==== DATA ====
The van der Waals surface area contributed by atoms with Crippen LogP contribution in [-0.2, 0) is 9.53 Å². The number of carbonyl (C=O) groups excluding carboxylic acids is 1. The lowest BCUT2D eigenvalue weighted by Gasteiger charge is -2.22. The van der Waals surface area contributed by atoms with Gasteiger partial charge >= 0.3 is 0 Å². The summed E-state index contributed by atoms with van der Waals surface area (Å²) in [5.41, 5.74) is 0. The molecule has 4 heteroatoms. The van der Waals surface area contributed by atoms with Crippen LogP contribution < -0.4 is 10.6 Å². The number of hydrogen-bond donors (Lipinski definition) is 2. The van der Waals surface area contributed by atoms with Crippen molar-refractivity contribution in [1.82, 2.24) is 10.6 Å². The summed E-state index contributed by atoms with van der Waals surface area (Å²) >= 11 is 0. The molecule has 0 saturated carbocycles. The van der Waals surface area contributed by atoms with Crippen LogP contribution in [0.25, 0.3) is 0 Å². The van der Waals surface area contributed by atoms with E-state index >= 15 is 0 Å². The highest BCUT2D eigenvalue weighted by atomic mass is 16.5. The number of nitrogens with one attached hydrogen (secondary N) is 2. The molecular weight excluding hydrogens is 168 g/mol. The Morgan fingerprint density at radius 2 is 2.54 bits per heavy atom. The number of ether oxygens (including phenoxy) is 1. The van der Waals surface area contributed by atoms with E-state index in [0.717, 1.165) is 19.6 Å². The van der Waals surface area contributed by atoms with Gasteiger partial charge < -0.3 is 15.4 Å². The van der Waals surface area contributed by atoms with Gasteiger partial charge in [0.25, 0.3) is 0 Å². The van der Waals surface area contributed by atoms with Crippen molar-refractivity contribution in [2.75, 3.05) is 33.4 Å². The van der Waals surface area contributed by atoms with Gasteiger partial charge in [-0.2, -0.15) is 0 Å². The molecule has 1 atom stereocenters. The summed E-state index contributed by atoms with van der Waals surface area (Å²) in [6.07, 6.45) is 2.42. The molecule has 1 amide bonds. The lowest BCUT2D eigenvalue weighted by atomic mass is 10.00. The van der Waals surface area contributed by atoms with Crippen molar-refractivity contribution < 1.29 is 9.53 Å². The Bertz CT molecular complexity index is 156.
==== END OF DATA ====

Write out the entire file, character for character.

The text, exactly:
The van der Waals surface area contributed by atoms with Crippen LogP contribution in [-0.2, 0) is 9.53 Å². The number of carbonyl (C=O) groups excluding carboxylic acids is 1. The lowest BCUT2D eigenvalue weighted by Gasteiger charge is -2.22. The van der Waals surface area contributed by atoms with Gasteiger partial charge >= 0.3 is 0 Å². The summed E-state index contributed by atoms with van der Waals surface area (Å²) in [5.41, 5.74) is 0. The molecule has 4 heteroatoms. The van der Waals surface area contributed by atoms with Crippen LogP contribution < -0.4 is 10.6 Å². The number of hydrogen-bond donors (Lipinski definition) is 2. The van der Waals surface area contributed by atoms with Crippen molar-refractivity contribution in [1.82, 2.24) is 10.6 Å². The summed E-state index contributed by atoms with van der Waals surface area (Å²) >= 11 is 0. The molecule has 0 saturated carbocycles. The van der Waals surface area contributed by atoms with Crippen LogP contribution in [0.25, 0.3) is 0 Å². The van der Waals surface area contributed by atoms with E-state index >= 15 is 0 Å². The highest BCUT2D eigenvalue weighted by atomic mass is 16.5. The number of nitrogens with one attached hydrogen (secondary N) is 2. The molecular weight excluding hydrogens is 168 g/mol. The Morgan fingerprint density at radius 2 is 2.54 bits per heavy atom. The number of ether oxygens (including phenoxy) is 1. The van der Waals surface area contributed by atoms with E-state index in [0.717, 1.165) is 19.6 Å². The van der Waals surface area contributed by atoms with Gasteiger partial charge < -0.3 is 15.4 Å². The van der Waals surface area contributed by atoms with Gasteiger partial charge in [0.25, 0.3) is 0 Å². The van der Waals surface area contributed by atoms with Crippen molar-refractivity contribution in [2.75, 3.05) is 33.4 Å². The van der Waals surface area contributed by atoms with Gasteiger partial charge in [-0.2, -0.15) is 0 Å². The molecule has 1 atom stereocenters. The summed E-state index contributed by atoms with van der Waals surface area (Å²) in [6.07, 6.45) is 2.42. The molecule has 1 amide bonds. The lowest BCUT2D eigenvalue weighted by atomic mass is 10.00. The van der Waals surface area contributed by atoms with Crippen molar-refractivity contribution < 1.29 is 9.53 Å². The Bertz CT molecular complexity index is 156.